Having generated the initial list of telephone numbers, the sample preparation system excludes confirmed disconnected and non-residential telephone numbers. Next, the sample is screened to exclude numbers that are not in the WebTV Internet Service Provider network. This process results in the exclusion of approximately 6% to 8% of the United States population. This percentage is diminishing steadily and as of July 2001, we will begin to include a small sample from the out of WebTV Internet Service Provider network in the panel to represent these areas and reduce coverage error.
Telephone numbers for which Knowledge Networks is able to recover a valid postal address (about 50%) are sent an advance mailing informing them that they have been selected to participate in the Knowledge Networks Panel. In addition to information about the Knowledge Networks Panel, the advance mailing also contains a monetary incentive to encourage cooperation when the interviewer calls.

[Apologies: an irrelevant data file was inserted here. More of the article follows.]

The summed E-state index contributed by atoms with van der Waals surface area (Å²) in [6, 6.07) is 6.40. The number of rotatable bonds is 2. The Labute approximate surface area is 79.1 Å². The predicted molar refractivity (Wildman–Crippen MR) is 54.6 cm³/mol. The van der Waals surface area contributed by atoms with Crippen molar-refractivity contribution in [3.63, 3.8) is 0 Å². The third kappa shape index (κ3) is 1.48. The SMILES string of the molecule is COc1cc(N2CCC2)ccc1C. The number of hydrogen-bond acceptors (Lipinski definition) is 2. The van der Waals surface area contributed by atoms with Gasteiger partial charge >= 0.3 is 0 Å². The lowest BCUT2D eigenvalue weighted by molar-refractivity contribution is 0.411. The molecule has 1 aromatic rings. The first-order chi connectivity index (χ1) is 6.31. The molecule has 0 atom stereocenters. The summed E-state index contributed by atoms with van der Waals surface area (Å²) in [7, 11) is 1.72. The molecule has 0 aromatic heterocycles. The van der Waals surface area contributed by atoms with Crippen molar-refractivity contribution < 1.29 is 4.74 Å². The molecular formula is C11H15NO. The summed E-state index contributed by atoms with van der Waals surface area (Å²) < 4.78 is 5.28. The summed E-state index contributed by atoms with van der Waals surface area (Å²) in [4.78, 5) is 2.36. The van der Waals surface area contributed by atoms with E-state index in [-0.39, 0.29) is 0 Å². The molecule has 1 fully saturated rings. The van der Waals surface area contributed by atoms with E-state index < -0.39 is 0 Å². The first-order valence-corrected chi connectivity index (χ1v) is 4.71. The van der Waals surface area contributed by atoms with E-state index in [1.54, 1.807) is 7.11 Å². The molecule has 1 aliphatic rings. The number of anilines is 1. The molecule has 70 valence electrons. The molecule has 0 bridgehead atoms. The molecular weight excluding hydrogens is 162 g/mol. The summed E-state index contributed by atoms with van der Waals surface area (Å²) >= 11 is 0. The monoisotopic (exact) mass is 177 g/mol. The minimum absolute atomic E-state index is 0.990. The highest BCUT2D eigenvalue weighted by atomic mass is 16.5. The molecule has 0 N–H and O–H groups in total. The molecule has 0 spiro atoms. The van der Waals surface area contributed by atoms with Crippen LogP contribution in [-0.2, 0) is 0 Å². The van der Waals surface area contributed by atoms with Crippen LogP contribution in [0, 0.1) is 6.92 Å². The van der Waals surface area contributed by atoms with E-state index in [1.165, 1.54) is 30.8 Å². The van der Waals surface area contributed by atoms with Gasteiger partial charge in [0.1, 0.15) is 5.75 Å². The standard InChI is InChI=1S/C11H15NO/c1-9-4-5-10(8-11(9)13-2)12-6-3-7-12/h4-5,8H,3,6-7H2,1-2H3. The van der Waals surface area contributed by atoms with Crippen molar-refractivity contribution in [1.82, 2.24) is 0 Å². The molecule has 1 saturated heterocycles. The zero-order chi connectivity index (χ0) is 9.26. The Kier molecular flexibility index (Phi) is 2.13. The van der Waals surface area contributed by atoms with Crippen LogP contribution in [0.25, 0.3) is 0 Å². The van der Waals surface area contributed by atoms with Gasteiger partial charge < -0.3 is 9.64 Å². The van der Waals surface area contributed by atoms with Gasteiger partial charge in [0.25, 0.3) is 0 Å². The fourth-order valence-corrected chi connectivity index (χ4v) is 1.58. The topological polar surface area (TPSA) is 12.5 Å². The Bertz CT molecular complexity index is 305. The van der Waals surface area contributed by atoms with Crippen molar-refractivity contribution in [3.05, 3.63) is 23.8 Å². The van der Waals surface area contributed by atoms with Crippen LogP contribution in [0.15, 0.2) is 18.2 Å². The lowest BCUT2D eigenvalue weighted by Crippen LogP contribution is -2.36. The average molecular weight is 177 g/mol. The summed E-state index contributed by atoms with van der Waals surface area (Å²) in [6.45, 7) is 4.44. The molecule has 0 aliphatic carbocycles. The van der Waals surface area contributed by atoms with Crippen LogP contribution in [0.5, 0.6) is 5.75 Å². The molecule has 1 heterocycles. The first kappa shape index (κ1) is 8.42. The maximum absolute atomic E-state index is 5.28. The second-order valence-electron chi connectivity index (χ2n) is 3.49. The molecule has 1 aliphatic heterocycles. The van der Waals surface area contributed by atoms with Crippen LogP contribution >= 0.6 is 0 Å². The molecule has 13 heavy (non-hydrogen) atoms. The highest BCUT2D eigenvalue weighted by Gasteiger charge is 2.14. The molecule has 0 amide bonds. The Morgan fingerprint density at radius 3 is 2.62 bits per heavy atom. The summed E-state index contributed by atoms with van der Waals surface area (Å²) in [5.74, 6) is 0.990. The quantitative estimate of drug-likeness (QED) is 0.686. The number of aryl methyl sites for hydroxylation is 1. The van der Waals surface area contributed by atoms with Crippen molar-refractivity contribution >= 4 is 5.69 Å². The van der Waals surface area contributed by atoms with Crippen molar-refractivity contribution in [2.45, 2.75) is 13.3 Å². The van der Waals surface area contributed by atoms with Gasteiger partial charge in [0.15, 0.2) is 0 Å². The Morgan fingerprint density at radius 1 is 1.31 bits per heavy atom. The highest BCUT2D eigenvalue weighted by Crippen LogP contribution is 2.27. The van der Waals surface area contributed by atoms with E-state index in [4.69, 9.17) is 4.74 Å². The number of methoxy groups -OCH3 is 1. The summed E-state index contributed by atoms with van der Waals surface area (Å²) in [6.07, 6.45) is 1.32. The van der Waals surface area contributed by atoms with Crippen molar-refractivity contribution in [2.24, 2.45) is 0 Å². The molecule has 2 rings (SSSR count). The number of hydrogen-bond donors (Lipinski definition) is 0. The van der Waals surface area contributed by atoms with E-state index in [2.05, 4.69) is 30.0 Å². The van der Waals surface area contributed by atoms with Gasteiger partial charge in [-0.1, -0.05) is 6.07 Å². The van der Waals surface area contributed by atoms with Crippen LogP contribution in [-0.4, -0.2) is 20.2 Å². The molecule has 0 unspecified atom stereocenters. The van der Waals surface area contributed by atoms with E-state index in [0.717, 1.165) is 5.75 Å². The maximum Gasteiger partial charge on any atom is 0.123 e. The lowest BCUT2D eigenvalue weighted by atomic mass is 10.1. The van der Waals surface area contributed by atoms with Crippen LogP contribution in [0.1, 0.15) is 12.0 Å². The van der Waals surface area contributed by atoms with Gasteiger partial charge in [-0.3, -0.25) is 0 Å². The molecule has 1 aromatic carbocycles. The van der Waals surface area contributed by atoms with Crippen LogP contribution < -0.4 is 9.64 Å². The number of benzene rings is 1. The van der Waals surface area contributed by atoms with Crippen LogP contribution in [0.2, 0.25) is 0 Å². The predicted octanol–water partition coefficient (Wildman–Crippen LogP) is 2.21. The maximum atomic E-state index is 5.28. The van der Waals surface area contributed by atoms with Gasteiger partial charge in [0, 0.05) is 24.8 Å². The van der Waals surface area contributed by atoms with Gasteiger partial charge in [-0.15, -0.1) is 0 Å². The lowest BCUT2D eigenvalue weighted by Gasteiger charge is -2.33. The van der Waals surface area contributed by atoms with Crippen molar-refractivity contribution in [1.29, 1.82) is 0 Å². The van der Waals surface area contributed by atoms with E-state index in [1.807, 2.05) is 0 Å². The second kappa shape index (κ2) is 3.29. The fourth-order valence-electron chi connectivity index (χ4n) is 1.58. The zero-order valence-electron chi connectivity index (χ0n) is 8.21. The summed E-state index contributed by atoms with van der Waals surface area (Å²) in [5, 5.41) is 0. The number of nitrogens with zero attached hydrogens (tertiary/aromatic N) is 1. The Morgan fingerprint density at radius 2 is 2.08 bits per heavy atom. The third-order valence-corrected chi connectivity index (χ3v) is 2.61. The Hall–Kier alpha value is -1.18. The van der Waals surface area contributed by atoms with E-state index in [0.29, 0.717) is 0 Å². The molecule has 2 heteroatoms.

Following the mailing, the telephone recruitment process begins. The numbers called by interviewers consist of all numbers sent an advance mailing, as well as 50% of the numbers not sent an advance mailing. The resulting cost efficiency more than offsets the interviewers are dialed up to 90 days, with at least 15 dial attempts on cases where no one answers the phone, and 25 dial attempts on phone numbers known to be associated with households. Extensive refusal conversion is also performed.